BCS is supporting the Maptime initiative in the UK. The concept started in the US, where people interested in making maps would gather informally with their own laptops and software to learn about making maps digitally, using different software packages and applications and sharing knowledge. There are now two groups in the UK, one in West London and one in Southampton, each meeting on a regular basis. Both of them are on Twitter under Maptime West London and Maptime Southampton. You may like to set up a group in another part of the UK. I do know that the West London group are planning to enter the Google Election Mapping Award, either as a group or individually, so Southampton consider the gauntlet thrown down. If you are planning on entering the Google Award entries close on 30th June, not 31st May as it says in ‘Notes from our President’ in Maplines.
And Finally… This appeared in the press recently, so it definitely sounds like one to add to the playlist! “Strange name but not so strange music is what ambient melodic post-rockers Sleepmakeswaves bring to Port Macquarie on their international tour to support their new album Love of Cartography.
The Great Northern tour celebrates the release of the band's latest single and will see them play 55 shows in 22 countries across Europe, the UK, Asia, Australia and New Zealand in their biggest tour to date. The band had a massive 2014, with Love of Cartography charting at No.31 on the ARIA chart and No.2 on the 100 per cent Independent chart behind Sia.”
Add it to your Christmas list!
Pete Jones MBE FBCart.S CGeog 6th May 2015 E-mail: firstname.lastname@example.org Twitter: @geomapnut
This year sees the 200th Anniversary of William Smith’s first Geological Map of England, Wales and part of Scotland, an event that was launched at the London headquarters of the Geological Society on March 23rd and attended by Sir David Attenborough. Known as ‘Strata Smith’ and ‘the Father of Geology’, Smith’s map is one of those truly iconic items in cartography. It is a ‘First’ that has set the standard for what has followed over the subsequent 200 years. A work of beauty, as well as being ground-breaking in the field of geology, the map has very much survived the test of time and has now been given a very modern twist on its own William Smith Bicentennial website www.strata-smith.com, where you can view an interactive 3D model that combines Smith’s original cartography with both modern cartography and technology. His accuracy, given the rudimentary tools of the day, takes your breath away. As Sir David mentioned, "Thinking in three dimensions is a remarkable ability. I know because I haven't got it."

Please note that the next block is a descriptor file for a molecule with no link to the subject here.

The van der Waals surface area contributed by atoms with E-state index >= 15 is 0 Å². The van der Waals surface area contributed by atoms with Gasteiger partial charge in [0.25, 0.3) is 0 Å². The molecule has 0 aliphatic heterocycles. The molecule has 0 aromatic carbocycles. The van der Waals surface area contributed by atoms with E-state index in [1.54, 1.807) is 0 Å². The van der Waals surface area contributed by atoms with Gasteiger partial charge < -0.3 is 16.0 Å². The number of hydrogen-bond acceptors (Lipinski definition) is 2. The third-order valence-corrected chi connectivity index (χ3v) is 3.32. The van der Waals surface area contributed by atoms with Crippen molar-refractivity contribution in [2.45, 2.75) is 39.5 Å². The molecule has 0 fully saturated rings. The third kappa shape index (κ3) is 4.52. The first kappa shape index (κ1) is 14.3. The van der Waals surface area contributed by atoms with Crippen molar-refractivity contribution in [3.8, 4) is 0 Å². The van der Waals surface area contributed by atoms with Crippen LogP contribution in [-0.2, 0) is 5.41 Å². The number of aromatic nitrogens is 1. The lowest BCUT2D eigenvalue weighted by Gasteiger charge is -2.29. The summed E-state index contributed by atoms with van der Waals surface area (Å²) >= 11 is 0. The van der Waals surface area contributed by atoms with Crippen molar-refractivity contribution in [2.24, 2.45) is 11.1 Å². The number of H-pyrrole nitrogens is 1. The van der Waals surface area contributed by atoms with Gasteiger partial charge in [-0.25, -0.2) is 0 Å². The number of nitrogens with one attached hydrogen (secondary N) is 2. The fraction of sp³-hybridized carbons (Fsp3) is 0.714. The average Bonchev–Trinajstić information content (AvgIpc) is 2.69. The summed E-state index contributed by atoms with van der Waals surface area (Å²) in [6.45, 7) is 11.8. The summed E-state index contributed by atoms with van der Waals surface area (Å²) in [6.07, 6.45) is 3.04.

This year also sees the 200th Anniversary of the Battle of Waterloo and the 600th Anniversary of the Battle of Agincourt as well as several centenary commemorations for battles of the First World War. The Historical Military Mapping Group of the BCS is heading across the Channel in April to visit Amiens and some of the venues in northern France that still evoke so many memories. Over 30 people have signed up and convener John Peaty is still looking for help in running this Special Interest Group.
The selection of papers and workshops for the BCS Symposium in York has now been made and the programme will be published shortly, with details available on the BCS website. We had a very good level of submissions this year covering a wide range of topics and hopefully there will be something of interest for everyone. As this is the March bulletin and the last one before the Awards close here is one final reminder that the usual BCS Awards close at the end of April and if you are planning on submitting an entry then time is running out. Full details of the Awards and how to enter for them are on the website, http://www.cartography.org.uk/default.asp?contentID=579. Now why did I say “usual”? If you have been following our twitter feeds, especially @Mappooch, the Awards Officer, you will already have spotted that we will be presenting a one-off Award this year sponsored by Google. The UK General Election is one of the most mapped events in the political calendar and with what promises to be a very closely contested and complicated election, just how well will these maps convey the final outcome? Well, now is your chance to impress the judges by producing a map of the General Election Result. Whilst paper maps are eligible for submission, preference will be given to online mapping with an emphasis on clarity and accuracy, with a deadline for submission of 30th June. Full details may be found in the Awards section on the website.
Cartography on the Internet There have been several articles in the press recently about driverless cars, with most correspondents expressing concerns over safety on the road. One major implication of this technology was highlighted in a recent article in The Washington Post, the fact that the navigation systems for these cars will have to be much more accurate than those on current sat navs. The maps that appear on smart phones and sat navs are designed in part to replicate their paper equivalent and give the driver an easily recognisable symbolic representation of the real world. When the driver has been taken out of the equation to a large extent, and the car is doing the navigating as well as the driving, then directions and distances will be need to be much more accurate. Complex junctions will need to be mapped in far greater deal in order that we don’t have carnage on the roads. The technology of driverless cars for the mass market is still some way off but the mapping world will need to keep pace if it does become a reality http://www.washingtonpost.com/blogs/wonkblog/wp/2015/03/09/what-maps-will-look-like-when-we-need-cars-to-read-them/.